Rich Media: What is it and How Can You Use it to Your Advantage?

By Paolo Boni President & Chief Executive Officer, VFM Leonardo, Inc. | January 27, 2012

Intensifying competition, the proliferation of video and changing travel shopper behavior are a few key drivers encouraging hotel owners and marketers to rethink their existing approaches to online revenue generating activities.

Put yourself in the shoes of an active online travel shopper looking to book a hotel in downtown New York for a weekend getaway with friends. As you search the Internet for hotels that meet your buying criteria - price point, room size, amenities, proximity to attractions, shopping and nightlife, you find several comparable hotels and struggle to choose the "right one."

What is it that motivates you to choose one hotel over the others? I would argue (and merchandising strategy supports), that how well a hotel best conveys the expected experience you're looking for during your stay is what ultimately motivates you to book.

The retail industry has long understood that product presentation impacts sales. The hotel industry, however, isn't using merchandising strategies to their full advantage online. There are valuable opportunities for hoteliers to enhance their online presence, making their hotels more visually compelling and more engaging than the competition.

By understanding and implementing the fundamentals of online hotel merchandising, hoteliers can leverage the Internet as a cost effective sales and marketing channel by capturing shoppers' attention and motivating them to book. Here are six simple ways hotels can use online merchandising to their advantage.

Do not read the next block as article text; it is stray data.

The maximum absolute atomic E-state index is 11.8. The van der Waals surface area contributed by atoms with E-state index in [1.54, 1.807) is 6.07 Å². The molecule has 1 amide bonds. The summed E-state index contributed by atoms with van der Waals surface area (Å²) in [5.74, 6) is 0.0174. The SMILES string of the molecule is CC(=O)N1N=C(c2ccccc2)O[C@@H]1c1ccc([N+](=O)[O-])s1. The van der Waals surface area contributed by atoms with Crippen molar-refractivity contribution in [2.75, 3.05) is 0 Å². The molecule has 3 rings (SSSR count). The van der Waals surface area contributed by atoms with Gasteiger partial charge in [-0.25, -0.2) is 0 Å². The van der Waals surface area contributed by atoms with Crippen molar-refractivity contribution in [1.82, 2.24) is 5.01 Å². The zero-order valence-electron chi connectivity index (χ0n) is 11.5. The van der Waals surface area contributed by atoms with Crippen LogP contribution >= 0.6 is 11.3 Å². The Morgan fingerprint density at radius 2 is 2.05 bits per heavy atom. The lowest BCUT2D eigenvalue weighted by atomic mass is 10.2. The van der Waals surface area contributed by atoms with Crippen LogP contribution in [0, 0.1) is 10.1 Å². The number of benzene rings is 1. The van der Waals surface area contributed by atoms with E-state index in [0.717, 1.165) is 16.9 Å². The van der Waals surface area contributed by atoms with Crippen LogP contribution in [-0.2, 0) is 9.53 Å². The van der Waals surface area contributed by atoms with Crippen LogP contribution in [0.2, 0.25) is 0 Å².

1. Shift from offline to online

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The hotel industry has undertaken a long-term effort to build more responsible and socially conscious businesses. What began with small efforts to reduce waste - such as paperless checkouts and refillable soap dispensers - has evolved into an international movement toward implementing sustainable development practices. In addition to establishing themselves as good corporate citizens, adopting eco-friendly practices is sound business for hotels. According to a recent report from Deloitte, 95% of business travelers believe the hotel industry should be undertaking “green” initiatives, and Millennials are twice as likely to support brands with strong management of environmental and social issues. Given these conclusions, hotels are continuing to innovate in the areas of environmental sustainability. For example, one leading hotel chain has designed special elevators that collect kinetic energy from the moving lift and in the process, they have reduced their energy consumption by 50%  over conventional elevators. Also, they installed an advanced air conditioning system which employs a magnetic mechanical system that makes them more energy efficient. Other hotels are installing Intelligent Building Systems which monitor and control temperatures in rooms, common areas and swimming pools, as well as ventilation and cold water systems. Some hotels are installing Electric Vehicle charging stations, planting rooftop gardens, implementing stringent recycling programs, and insisting on the use of biodegradable materials. Another trend is the creation of Green Teams within a hotel's operation that are tasked to implement earth-friendly practices and manage budgets for green projects. Some hotels have even gone so far as to curtail or eliminate room service, believing that keeping the kitchen open 24/7 isn't terribly sustainable. The May issue of the Hotel Business Review will document what some hotels are doing to integrate sustainable practices into their operations and how they are benefiting from them.